‘Heroism is a feature of ‘Year of Wonders’, but so is its reverse.’ Discuss
What is it to be a hero / heroine? Is it just a matter of goodness? Is it possible for someone whose character is flawed – or suddenly revealed to be flawed - to still retain this status? Geraldine Brooks’ novel, ‘Year of Wonders’ leaves us with such questions and reminds us that these are complex considerations. A ‘hero’ (or ‘heroine’) can be defined as, “a person who is greatly admired for their noble actions and nobility of spirit”. In terms of ‘Year of Wonders’, we can flesh this out more clearly – those we deem ‘heroic’ are seen as such because of their selfless devotion to the welfare of others. They serve others without complaint and with little concern for themselves. They show strength and courage in the face of loss and disaster. They take control of their lives and assist others to manage theirs and they are motivated by a tireless commitment to doing the right thing. Little wonder these qualities are greatly admired.
All of this is undoubtedly a very tall ask of anyone in society. As Brooks suggests, very few of us would ever be able to claim this title – something that is reflected in her novel in the fact that only three (and possibly two?), by its end, could be said to truly fit into this exemplary category. In the case of Anna and Elinor, the jury is clear – they fully deserve to be called heroines, especially as their flaws – such as they are – are lone, minor ones (Anna’s is limited to her showing, during her terrible grief, a liking for opium to smooth away her pain; Elinor’s – a ‘crime’ from years before – the killing of her unborn baby in her ruthless wounding of herself, out of shame). In the case of the third candidate – Michael Mompellion - things are a little more complex. Michael shares all of the qualities of the other two in his commitment to the village and his tireless work to save it. However, his terrible revelation at the novel’s end confounds the readers’ initial wish to label him as ‘heroic’. We need to step back and think a little more about this. We need to ask ourselves, ‘does one action, that is so deeply disturbing, cut him out forever from all other accolades? Could Michael still be called a ‘hero’, in spite of what what he has done to his wife and in spite our protagonist’s (and our?) new dislike for him?’ In part our reaction to Mompellion is drawn from our response to the saintly Elinor whose goodness deserves no cruelty – from him or anyone else – so there is a prejudice against him immediately, when we realise he has been ‘punishing’ her for years. Is all of this enough to put him in a more culpable light? Probably not. After all he does what he does to her out of the misguided belief that he is morally (after all, he is her rector) responsible for her soul and that he is ‘saving’ her – not out of some malicious, or cruel desire to hurt her. Besides, Mompellion remains one who has done much to ‘save’ the village, who has just as determinedly and tirelessly worked for his parishioners in any way he can, as we see in his going out at all hours of the day and night to sit by their bedsides, or to single-handedly dig their graves. He is also universally acknowledged for his service to the villagers and for his wisdom and good judgment, as is indicated when they so willingly accept his dramatic plan for the quarantine of the village. A strong case can be thus made for Michael’s inclusion into the company of ‘heroes’ in the novel, whatever else he might have done.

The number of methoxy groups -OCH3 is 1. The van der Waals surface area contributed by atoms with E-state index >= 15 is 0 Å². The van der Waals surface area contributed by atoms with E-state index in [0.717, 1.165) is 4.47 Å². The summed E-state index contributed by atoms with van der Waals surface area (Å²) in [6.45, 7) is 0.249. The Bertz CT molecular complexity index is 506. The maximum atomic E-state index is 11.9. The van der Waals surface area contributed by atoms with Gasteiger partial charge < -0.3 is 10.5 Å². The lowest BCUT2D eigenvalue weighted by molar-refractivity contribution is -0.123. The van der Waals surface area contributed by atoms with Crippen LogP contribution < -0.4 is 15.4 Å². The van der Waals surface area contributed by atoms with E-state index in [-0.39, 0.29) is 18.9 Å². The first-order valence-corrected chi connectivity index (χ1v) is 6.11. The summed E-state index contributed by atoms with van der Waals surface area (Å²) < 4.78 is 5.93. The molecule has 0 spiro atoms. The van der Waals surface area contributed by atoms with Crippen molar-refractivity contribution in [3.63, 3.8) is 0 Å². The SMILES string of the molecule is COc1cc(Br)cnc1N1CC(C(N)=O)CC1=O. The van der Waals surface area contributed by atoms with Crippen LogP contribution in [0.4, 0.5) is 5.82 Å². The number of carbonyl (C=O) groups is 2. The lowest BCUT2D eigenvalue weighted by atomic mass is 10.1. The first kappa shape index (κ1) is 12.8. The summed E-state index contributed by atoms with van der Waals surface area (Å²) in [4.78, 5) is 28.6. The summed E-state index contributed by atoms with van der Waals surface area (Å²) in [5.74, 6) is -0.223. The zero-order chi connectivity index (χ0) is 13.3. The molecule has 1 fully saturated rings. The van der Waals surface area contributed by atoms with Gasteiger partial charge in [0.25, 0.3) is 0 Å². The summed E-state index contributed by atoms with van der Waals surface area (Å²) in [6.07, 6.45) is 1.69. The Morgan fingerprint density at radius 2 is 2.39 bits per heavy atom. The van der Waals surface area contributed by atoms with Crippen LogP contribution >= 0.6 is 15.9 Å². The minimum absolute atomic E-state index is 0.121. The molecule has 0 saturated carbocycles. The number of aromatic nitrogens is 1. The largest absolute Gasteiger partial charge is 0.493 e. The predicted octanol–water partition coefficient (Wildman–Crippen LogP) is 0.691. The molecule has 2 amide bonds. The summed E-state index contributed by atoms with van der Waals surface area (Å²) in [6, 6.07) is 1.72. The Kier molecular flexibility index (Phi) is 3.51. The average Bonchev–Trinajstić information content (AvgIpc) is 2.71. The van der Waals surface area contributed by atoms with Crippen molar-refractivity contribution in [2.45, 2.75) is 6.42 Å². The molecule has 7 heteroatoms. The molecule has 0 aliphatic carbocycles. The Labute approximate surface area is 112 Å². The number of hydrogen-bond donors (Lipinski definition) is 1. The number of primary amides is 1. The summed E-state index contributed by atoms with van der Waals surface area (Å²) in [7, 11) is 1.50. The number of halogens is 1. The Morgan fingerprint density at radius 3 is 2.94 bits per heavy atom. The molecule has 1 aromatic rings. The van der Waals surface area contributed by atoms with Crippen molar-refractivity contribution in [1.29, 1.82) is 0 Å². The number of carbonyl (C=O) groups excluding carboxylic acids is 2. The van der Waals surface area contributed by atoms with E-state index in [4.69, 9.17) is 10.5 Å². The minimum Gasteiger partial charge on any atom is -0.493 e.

And what of Brooks’ other characters? What can we say about them, either as ordinary people or exceptional ones? All of this, in its final analysis, depends very much on their actions and reactions to the events of the plague – what we see them doing in response to the horrors brought to the village by this fierce epidemic, and whether that is something, finally, to be admired. Brooks certainly weaves...